Thermodynamics is a field of physics which describes quantities such as heat and work and their relationship to entropy and temperature. Originally developed as a theory to optimize the efficiency of heat engines, two extensions of thermodynamics in the last century advanced the theory to the point at which quantum mechanics should be incorporated. First, the identification of the role of information in thermodynamics makes strong connections between heat, entropy and information. Second, extensions of thermodynamics to the realm of microscopic systems in which fluctuations are significant allow the application of thermodynamics at the level of single trajectories of classical particles. Quantum mechanics requires both of these features as information and fluctuations are central to the behavior of quantum systems. The experimental control over single quantum systems that has been achieved in this century places us in a unique position to extend thermodynamics into the quantum regime. Understanding quantum thermodynamics will be increasingly important as quantum machines become more complicated and as classical machines are further miniaturized. Our experimental work utilizes microscopic superconducting circuits as artificial atoms and the interaction of these atoms with microwave light to control the atom's environment.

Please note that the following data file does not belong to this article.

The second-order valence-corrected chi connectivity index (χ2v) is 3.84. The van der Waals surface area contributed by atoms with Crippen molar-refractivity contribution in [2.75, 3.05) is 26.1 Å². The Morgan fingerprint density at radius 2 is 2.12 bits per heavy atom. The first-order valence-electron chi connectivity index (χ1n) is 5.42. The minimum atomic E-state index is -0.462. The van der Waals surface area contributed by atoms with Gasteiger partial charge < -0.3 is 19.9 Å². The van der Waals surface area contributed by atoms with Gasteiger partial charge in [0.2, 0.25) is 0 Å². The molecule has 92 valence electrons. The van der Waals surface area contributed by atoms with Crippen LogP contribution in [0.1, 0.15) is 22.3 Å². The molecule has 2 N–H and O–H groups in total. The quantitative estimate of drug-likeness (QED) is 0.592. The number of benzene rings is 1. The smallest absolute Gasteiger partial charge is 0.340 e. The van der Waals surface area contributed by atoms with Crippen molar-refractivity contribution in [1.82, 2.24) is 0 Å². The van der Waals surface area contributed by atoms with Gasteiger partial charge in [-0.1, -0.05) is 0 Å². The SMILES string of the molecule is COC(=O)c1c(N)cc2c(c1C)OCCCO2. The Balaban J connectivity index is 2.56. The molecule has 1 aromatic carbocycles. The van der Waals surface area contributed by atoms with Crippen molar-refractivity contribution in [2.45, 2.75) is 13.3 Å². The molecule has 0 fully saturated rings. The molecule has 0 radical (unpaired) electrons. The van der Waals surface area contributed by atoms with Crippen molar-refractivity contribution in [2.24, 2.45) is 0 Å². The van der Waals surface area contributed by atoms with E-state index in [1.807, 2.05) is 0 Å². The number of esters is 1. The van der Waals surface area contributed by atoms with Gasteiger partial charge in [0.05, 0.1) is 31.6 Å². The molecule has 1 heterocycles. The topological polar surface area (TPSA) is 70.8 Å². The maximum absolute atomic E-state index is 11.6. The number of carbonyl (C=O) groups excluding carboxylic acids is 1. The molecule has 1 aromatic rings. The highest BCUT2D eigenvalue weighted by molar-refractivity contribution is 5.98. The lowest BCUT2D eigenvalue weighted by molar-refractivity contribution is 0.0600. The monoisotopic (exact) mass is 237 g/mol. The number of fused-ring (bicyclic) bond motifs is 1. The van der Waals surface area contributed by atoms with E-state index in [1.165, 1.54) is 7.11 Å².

Time symmetry in quantum mechanics

We can track the evolution of the quantum state by calculating the trajectory for a density matrix.
For separate iterations of the experiment, they trajectories behave differently.
We can also consider the evolution of backwards propagated trajectories, given by the